Salt is crucial

We need salt to function well. And animals know this, as they are able to remember exactly where to find salt in nature (salt licks). It is even said that salt is a natural antidepressant. It gives us pleasure and therefor it is addictive. That’s probably why we tend to eat so much of it.

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A salt lick

So how much salt should I eat?

1 to 2.5 teaspoons of salt is good for you, this is 3-7 grams of sodium. No more, no less. When reading labels, it is important that you look at the sodium content and not necessarily at the amount of salt in the product you buy. But they aren’t always listed separately. Just remember that 2,5 grams of salt equals about 1 gram of sodium.

So, if you want to figure out the amount of sodium, just divide the grams of salt by 2.5. Or if you can only see the amount of sodium and you want to figure out the amount of salt: multiply this by 2.5. For example: a product contains 2 grams of salt per 100 grams. 2/2.5=0.8 grams of sodium.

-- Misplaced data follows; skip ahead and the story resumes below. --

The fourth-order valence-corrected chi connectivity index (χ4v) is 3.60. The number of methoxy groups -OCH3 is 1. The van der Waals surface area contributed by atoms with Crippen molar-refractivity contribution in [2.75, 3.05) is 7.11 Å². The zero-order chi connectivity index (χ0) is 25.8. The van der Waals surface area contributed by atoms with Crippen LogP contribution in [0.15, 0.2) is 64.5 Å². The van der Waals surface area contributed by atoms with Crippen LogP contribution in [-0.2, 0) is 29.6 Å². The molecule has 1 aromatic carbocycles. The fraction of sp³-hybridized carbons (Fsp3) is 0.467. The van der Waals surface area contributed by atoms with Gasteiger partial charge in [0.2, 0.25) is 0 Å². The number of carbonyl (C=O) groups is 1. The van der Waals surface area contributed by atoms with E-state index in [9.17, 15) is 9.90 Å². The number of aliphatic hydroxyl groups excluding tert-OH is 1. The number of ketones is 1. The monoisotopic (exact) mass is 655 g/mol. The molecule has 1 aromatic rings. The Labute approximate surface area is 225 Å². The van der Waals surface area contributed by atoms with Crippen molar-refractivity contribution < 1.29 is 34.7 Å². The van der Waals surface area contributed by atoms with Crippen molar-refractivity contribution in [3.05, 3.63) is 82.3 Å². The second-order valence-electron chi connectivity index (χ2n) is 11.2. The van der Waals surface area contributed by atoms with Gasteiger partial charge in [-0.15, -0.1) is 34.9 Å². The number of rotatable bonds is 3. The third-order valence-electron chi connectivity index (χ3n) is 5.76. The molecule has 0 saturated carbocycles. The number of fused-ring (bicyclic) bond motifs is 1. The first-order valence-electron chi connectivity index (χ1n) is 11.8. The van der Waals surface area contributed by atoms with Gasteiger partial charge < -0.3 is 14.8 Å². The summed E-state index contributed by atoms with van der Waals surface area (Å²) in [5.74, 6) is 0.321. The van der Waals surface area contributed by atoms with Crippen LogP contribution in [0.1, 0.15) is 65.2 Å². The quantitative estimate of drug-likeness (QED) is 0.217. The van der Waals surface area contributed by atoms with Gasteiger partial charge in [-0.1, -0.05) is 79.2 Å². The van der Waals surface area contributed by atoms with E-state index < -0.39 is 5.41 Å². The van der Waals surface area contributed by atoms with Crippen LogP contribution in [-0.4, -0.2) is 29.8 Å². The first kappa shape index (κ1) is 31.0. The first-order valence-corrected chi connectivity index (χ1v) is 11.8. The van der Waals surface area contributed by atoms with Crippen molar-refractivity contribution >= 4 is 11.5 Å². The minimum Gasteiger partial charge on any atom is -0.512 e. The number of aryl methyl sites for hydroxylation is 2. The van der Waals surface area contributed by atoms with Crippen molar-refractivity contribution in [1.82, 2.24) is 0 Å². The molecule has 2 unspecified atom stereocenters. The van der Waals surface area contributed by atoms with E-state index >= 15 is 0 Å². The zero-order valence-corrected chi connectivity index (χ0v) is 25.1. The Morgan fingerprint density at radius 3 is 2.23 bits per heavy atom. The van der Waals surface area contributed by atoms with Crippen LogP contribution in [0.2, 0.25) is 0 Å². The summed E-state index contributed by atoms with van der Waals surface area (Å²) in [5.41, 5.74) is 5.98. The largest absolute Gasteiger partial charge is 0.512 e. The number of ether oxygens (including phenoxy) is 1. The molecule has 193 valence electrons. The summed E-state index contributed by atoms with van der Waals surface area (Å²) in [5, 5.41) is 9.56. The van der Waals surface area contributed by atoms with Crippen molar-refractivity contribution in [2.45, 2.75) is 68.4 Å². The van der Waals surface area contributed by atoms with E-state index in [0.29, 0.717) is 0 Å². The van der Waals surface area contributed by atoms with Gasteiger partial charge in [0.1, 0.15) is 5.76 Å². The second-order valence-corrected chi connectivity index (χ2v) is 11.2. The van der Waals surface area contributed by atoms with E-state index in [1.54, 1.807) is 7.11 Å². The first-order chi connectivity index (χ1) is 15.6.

If the label says that, per 100 grams, there is about 1.5 grams of salt (or 0.6 grams of sodium), this is considered to be a high salt content food. The medium would be between 1,5 (or 0,6) and 0,3 (or 0,1) grams. Lower would be a low salt food. Always be aware of how much of a food you eat and figure out how much sodium you are actually taking in.

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Unrefined salts

Like I said before: natural, unrefined sea salts are better to use. This is because they naturally contain a lot of trace minerals and you can benefit from this a lot more than from ‘normal’ table salt. Pink Himalayan salt, for example, naturally contains 84 minerals. Can’t really beat a multi vitamine, can it?!

How do you use salt? Share your tips in the comments!

Salt 2

Sources:
http://authoritynutrition.com/how-much-sodium-per-day
http://www.thepaleomom.com/2015/10/is-salt-paleo.html
http://www.medicalnewstoday.com/articles/146677.php
http://www.medicalnewstoday.com/releases/141778.php
http://www.voedingscentrum.nl/encyclopedie/zout.aspx
http://www.dailymail.co.uk/health/article-2810198/Eating-salt-puts-blood-pressure-little-just-bad.html
http://blogs.discovermagazine.com/crux/2013/07/23/how-adding-iodine-to-salt-boosted-americans-iq/#.Vj4f4RAvd0s